So where were you when the great big double-barrelled Patch Tuesday of March 2017 rolled around?
Me? I was in my office and carrying on about my business as I always do, whether it’s Patch Tuesday or not. The fact that it is a regular occurrence, means that it has become a mundane and expected part of our daily digital existence. For this reason, and this reason alone, is why last month’s absence of a Patch Tuesday is of great concern to security professionals like myself.“I got updates on Windows last month!” I hear you cry. So did I, but it was only for that disgrace of a piece of software that is Adobe Flash Player.
What we were missing were a number of patches for Microsoft’s various software that we have installed on our desktops, laptops and servers. This was the first time in 14 years that they skipped a month and they did so without providing us with any indication of what the problem was.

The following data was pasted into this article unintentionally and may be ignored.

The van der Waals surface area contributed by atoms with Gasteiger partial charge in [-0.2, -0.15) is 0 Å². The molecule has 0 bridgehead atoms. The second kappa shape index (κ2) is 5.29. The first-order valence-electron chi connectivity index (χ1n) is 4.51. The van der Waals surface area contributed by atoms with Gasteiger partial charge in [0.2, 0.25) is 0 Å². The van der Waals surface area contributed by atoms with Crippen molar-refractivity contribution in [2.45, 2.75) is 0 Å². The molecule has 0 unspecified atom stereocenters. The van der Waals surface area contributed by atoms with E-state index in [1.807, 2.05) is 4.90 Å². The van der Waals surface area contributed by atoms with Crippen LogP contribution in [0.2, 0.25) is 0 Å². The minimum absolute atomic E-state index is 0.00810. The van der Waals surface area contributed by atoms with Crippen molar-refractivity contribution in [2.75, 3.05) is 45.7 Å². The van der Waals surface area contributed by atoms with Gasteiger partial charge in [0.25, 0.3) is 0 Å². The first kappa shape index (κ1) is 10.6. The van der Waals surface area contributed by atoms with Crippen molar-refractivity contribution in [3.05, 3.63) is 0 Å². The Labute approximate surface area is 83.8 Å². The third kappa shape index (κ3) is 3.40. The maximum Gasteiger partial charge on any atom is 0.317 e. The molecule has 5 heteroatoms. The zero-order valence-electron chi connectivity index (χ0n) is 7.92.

So in March 2017 Microsoft fixed 135 vulnerabilities across their software estate, which is pretty freakin’ big. The number of vulnerabilities though is only a small part of the serious problem that us concerned security folk have with Microsoft. One of the critical vulnerabilities that was patched on the 14th of March was a flaw that was publicly disclosed on the 2nd of February. This meant that the evil doers would have been attempting to exploit the vulnerability for nearly 6 weeks … which is an aeon in a hacker’s world.
Now, we can’t take umbrage at the fact that Carnegie Mellon University revealed the existence of the vulnerability in February, which had been discovered last year. Microsoft were notified about it and so an expectation that they were going to fix it in February 2017 was reasonable. However, something went awry with the whole month-worth of patches and so a lot of people were exposed for a very long period of time, which is really inexcusable.
I preach to people, telling them they need to keep their software and devices up-to-date. Then M$FT go ahead and make a mockery of the arrangement.